US 2139843 A
Description (OCR text may contain errors)
F. D. MOORE BINDER Filed March '17, 1956 INVTOR. Fem on Do oove ATTORNEY.
Patented Dec. 13, 1938 UNITED STATES PATENT OFFECE 4 Claims.
This invention relates to improvements in binders, and more particularly to loose-leaf binders.
Among the principal objects which the present invention has in view are: To provide an im proved loose-leaf binding for loose-leaf books; to provide a structure wherein the leaves may be opened to a perfectly fiat condition throughout the book; to prevent curling or otherwise adversely affecting the leaves at their inner edges upon closing the book; to utilize means threaded through registering holes of the several pages which will slide in said holes as the book is opened and closed; to mount said means so it may likewise slide with respect to at least one cover (back or front) of the book; to further utilize the said means for facilitating insertion and removal of pages; to provide means of adequate flexibility toward and from the covers, but non-flexible toward top and bottom of the book; to lock the flexible members from inadvertent release without interfering with the sliding and flexing action thereof; to incorporate an inherent action in said members for keeping the pages :53 drawn toward the spine of the book; to secure simplicity of construction and operation; and to obtain other advantages and results as may be brought out in the following description.
In the drawing Figure 1 is an inside face view of the cover in open position, with all pages omitted;
Figure 2 is a sectional view crosswise of the book, shown as taken on line 22 of Figure 1, and with the book substantially closed and havzzzjing pages therein; I
Figure 3 is a similar sectional view with the book spread open;
Figure 4 is a longitudinal sectional view through the locking device, shown as taken on line 44 in of Figure 1;
Figure 5 is a face view of the blank which is to be completed for constituting the floating page-holding member;
Figure 6 is an edge view of the floating page- .5 holding member partially completed;
Figure 7 is a perspective View of the completed floating page-holding member;
Figure 8 is an end view of a modified construction of cover; and
Figure 9 is a face view of a modified construction of floating member.
As seen in the drawing, the reference numeral 5% denotes the cover in general, here shown as consisting of a middle portion or spine ll of ap- 55 propriate width to accommodate the desired bulk of pages. From the spine extends an outside front cover [2 and an outside back cover l3, all of these parts preferably being integral with the rear edge of the front cover merging intoone edge of the spine, as at crease line l4 therebetween, and the rear cover l3 merging into the other edge of the spine, as at crease line I5 therebetween. The cover l0 furthermore contemplates the provision of inside front and back covers, which, in the preferred embodiment of Figures 1 and 2 are constituted as integral inside front cover l6 folded inward from the front edge of the outside front cover l2, as at crease line H, and similarly an integral inside back cover l8 folded inwardly from the outer edge of the outside back cover, as upon crease line Hi. It is understood in the foregoing and in the following description that I have arbitrarily referred to one cover section as the front and to the other as the back, but that is done for purposes of more ready identification and description, and is not restrictive as to which, in use, shall actually constitute the front and back covers l2 and I3 and it is preferable that, with the book in closed position, the inner edges of said inside covers shall not reach or engage the spine.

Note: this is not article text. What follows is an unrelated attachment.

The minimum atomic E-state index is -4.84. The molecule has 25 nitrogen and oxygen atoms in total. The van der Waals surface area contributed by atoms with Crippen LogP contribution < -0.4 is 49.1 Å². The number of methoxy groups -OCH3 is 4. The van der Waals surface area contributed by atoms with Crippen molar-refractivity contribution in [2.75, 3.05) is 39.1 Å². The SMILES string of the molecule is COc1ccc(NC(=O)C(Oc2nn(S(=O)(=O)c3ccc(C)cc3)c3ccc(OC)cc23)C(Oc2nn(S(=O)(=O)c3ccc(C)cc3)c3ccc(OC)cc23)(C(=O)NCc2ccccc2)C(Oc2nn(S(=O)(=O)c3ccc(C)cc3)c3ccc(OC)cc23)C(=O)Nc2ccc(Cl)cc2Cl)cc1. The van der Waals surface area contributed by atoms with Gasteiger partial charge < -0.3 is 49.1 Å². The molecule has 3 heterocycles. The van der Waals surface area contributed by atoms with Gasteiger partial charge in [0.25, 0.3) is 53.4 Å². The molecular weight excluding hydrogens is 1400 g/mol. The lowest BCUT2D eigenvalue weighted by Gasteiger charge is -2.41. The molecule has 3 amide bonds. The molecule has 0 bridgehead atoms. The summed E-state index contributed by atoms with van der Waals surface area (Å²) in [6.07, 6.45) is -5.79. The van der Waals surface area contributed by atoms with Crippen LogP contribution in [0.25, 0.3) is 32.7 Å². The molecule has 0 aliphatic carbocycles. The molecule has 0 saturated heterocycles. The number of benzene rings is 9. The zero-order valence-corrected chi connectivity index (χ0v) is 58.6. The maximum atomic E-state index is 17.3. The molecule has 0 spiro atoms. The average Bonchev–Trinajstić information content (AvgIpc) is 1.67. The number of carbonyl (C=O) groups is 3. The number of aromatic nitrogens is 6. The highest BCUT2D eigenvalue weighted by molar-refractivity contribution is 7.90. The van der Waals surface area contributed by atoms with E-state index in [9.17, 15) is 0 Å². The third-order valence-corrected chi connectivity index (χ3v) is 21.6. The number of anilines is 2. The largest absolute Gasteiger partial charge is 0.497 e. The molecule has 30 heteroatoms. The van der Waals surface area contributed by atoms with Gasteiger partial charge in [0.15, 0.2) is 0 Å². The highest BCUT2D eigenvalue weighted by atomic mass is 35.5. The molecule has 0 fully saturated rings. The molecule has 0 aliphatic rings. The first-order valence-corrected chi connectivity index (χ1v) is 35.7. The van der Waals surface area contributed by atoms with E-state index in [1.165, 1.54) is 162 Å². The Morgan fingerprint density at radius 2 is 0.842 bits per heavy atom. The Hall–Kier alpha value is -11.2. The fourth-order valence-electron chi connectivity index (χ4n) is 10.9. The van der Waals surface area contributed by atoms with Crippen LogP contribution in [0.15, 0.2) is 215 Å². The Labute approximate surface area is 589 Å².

By preference, the inside covers are arranged to normally tend to swing away from the respective outer covers at those margins of the inner covers next the spine, the utility of this feature being subsequently explained herein. Sufiice it to say for the present, that this spreading-apart tendency for the inner margins of the inner covers is secured by virtue of the inherent resiliency of the cover material, and in Figure 2, is accomplished by avoiding too sharp a crease line I! or E9 between the inner and outer covers. The result may be otherwise accomplished, however, as by an inherent curling tendency produced in the material comprising the inner cover, if desired. Such a disposition is indicated in Figure 8, wherein the margins of the inner covers l6 and I8 next the forward edges of the covers l2 and [3 are glued or otherwise secured to the outer covers, whereas the inner margins of the inner covers toward the spine II are unattached and normally assume a position such as shown in Figure 8 swung inward of the book. Gluing of the forward margins of the respective inside and outside covers has the added advantage of enabling the cover to be trimmed at its forward edge. Likewise, in the construction of Figure 8, the inner covers may be made of different material from the outer covers if so desired, which enables the use of especially made 7 case is flexible andresilient.
material with the requisite inherent curling tendency for the inner covers and other material of a flat nature for the outer covers.